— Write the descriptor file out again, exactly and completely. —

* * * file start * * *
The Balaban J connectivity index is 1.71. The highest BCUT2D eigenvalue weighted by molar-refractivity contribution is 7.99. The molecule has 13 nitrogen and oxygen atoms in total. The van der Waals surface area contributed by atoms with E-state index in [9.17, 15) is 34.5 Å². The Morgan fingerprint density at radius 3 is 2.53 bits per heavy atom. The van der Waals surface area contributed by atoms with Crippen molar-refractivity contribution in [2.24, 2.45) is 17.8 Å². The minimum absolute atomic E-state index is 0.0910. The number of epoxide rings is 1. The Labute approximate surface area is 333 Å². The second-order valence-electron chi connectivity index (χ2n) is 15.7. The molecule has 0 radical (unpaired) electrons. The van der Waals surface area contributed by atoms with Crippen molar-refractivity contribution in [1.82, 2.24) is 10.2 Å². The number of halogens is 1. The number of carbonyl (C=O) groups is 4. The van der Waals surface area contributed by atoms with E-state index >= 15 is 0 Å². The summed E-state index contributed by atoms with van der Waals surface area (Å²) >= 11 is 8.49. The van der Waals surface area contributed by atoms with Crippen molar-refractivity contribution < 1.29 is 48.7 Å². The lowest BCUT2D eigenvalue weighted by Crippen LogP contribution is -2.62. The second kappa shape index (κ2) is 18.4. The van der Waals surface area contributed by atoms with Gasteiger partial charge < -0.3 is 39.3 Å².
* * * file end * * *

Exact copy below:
The Balaban J connectivity index is 1.71. The highest BCUT2D eigenvalue weighted by molar-refractivity contribution is 7.99. The molecule has 13 nitrogen and oxygen atoms in total. The van der Waals surface area contributed by atoms with E-state index in [9.17, 15) is 34.5 Å². The Morgan fingerprint density at radius 3 is 2.53 bits per heavy atom. The van der Waals surface area contributed by atoms with Crippen molar-refractivity contribution in [2.24, 2.45) is 17.8 Å². The minimum absolute atomic E-state index is 0.0910. The number of epoxide rings is 1. The Labute approximate surface area is 333 Å². The second-order valence-electron chi connectivity index (χ2n) is 15.7. The molecule has 0 radical (unpaired) electrons. The van der Waals surface area contributed by atoms with Crippen molar-refractivity contribution in [1.82, 2.24) is 10.2 Å². The number of halogens is 1. The number of carbonyl (C=O) groups is 4. The van der Waals surface area contributed by atoms with E-state index >= 15 is 0 Å². The summed E-state index contributed by atoms with van der Waals surface area (Å²) >= 11 is 8.49. The van der Waals surface area contributed by atoms with Crippen molar-refractivity contribution < 1.29 is 48.7 Å². The lowest BCUT2D eigenvalue weighted by Crippen LogP contribution is -2.62. The second kappa shape index (κ2) is 18.4. The van der Waals surface area contributed by atoms with Gasteiger partial charge < -0.3 is 39.3 Å².